Poor lad. He’s clearly schwazzled. It’s only Session #104 for one thing. I hear Stan’s no better. He’s in a ball in the corner of the rec room now, sobbing… comforted with only the thought of upcoming affordable local post-season baseball and enough freebie liquor samples in the basement to calm the Soviet army after their victory at Stalingrad. These guys have been giving and giving and giving and what the hell do you losers do? You let them down. You heartless bastards.

So, time to suck it up. I am hosting and you bunch of sookie babies are writing blog posts. Got it? I was going to tell you to write anything you feel like whether it makes any sense or not… but then I realized that’s what you do anyway. Especially you. Yes, you!! So you are going to write about this: if we just “take the philosophical approach, that the Session has run its course” aren’t we really admitting that beer blogging is a massive failure? I say no. I say this is a fabulous way to cover up problem drinking with anti-social internet addictions. Maybe you know of another reason we should keep writing and try to make some sense of the beer and brewing world. Well, goodie for you. Write about it. Explain yourself. Because if you can’t you are really admitting (i) you’ve wasted the best part of the last decade or (ii) you live in a fantasy world where think you are a beer writer and not a beer blogger and that’s soooooo much more important… as if your friends don’t share concerned messages about you behind your back:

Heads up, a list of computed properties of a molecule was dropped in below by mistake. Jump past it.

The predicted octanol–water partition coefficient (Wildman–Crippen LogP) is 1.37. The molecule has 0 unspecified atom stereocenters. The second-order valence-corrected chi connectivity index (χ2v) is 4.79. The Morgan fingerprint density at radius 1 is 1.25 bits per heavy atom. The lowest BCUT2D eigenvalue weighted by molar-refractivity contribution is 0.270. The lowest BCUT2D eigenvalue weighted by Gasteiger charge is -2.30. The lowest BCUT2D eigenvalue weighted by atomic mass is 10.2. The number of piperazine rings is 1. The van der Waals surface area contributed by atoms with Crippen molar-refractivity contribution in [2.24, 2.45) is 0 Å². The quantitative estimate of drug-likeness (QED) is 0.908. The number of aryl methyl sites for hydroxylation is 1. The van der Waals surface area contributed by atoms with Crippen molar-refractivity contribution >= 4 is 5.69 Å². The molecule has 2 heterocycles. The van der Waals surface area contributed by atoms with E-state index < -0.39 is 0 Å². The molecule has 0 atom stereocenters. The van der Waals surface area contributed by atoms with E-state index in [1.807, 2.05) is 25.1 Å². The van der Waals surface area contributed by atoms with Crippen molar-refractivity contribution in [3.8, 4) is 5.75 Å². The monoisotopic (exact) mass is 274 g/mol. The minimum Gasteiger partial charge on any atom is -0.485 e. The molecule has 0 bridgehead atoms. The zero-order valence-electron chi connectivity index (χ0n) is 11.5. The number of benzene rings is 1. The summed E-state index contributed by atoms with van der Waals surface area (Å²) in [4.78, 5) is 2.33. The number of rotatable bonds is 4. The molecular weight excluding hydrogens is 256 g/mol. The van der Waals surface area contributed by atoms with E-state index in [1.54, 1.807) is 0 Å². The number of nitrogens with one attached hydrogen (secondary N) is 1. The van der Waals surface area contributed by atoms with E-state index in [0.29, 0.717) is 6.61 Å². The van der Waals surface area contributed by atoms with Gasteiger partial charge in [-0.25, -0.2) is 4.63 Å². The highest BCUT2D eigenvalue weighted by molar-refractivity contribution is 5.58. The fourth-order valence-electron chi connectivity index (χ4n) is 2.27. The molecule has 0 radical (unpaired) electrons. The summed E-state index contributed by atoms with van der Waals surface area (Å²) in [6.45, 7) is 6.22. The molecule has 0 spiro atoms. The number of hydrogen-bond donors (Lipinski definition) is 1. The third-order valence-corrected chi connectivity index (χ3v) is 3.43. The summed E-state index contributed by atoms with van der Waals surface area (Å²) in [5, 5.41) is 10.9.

Linda? It’s Barry. Yes, I saw him. He still pretends he writes about alcohol as a job… she’s the strong one… poor things… where will it end?

Make it good. Leave a link in the comments when you do.


So start listening to your existential angst now. What is it telling you? There’s isn’t much time. Just a few hours. So let us know. To participate in the October Session, leave a comment to the original announcement, on Friday, October 2.


Punny Bars

If you’re one of those people who can barley stand a bad pun, you may want to reconsider reading this post. Personally, I’m a ferment believer. I love a good pun, the more groan-inducing the better, but I have learned that there are people in the world who do not agree; and while I can’t understand them, I do try to sympathize. So be warned, weizen up and it will be smooth aleing. Hopefully, bad puns are the yeast of your problems. This post is just for Schlitz and giggles, and for what it’s wort, it will all turn out for the best. Ales well that ends well.